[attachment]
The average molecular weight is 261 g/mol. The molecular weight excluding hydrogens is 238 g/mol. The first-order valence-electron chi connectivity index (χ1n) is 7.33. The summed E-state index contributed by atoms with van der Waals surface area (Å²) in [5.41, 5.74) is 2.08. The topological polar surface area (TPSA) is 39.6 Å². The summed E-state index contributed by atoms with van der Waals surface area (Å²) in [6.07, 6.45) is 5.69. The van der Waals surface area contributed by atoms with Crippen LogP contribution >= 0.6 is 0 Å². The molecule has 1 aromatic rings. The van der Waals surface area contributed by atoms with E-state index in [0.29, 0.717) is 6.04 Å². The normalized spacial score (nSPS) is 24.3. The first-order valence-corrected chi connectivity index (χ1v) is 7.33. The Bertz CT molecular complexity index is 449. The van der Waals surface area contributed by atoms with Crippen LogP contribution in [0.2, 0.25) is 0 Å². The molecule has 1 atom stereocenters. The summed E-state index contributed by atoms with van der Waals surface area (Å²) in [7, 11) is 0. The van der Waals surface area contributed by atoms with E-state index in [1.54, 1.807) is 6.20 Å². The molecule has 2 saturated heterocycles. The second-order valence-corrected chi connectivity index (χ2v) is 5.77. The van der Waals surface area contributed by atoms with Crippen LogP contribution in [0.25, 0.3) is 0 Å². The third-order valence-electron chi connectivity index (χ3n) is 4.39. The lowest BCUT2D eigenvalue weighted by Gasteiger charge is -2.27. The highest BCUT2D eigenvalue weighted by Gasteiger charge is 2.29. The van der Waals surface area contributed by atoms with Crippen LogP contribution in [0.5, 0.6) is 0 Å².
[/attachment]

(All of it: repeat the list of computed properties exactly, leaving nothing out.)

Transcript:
The average molecular weight is 261 g/mol. The molecular weight excluding hydrogens is 238 g/mol. The first-order valence-electron chi connectivity index (χ1n) is 7.33. The summed E-state index contributed by atoms with van der Waals surface area (Å²) in [5.41, 5.74) is 2.08. The topological polar surface area (TPSA) is 39.6 Å². The summed E-state index contributed by atoms with van der Waals surface area (Å²) in [6.07, 6.45) is 5.69. The van der Waals surface area contributed by atoms with Crippen LogP contribution >= 0.6 is 0 Å². The molecule has 1 aromatic rings. The van der Waals surface area contributed by atoms with E-state index in [0.29, 0.717) is 6.04 Å². The normalized spacial score (nSPS) is 24.3. The first-order valence-corrected chi connectivity index (χ1v) is 7.33. The Bertz CT molecular complexity index is 449. The van der Waals surface area contributed by atoms with Crippen LogP contribution in [0.2, 0.25) is 0 Å². The molecule has 1 atom stereocenters. The summed E-state index contributed by atoms with van der Waals surface area (Å²) in [7, 11) is 0. The van der Waals surface area contributed by atoms with E-state index in [1.54, 1.807) is 6.20 Å². The molecule has 2 saturated heterocycles. The second-order valence-corrected chi connectivity index (χ2v) is 5.77. The van der Waals surface area contributed by atoms with Crippen LogP contribution in [0.25, 0.3) is 0 Å². The third-order valence-electron chi connectivity index (χ3n) is 4.39. The lowest BCUT2D eigenvalue weighted by Gasteiger charge is -2.27. The highest BCUT2D eigenvalue weighted by Gasteiger charge is 2.29. The van der Waals surface area contributed by atoms with Crippen LogP contribution in [0.5, 0.6) is 0 Å².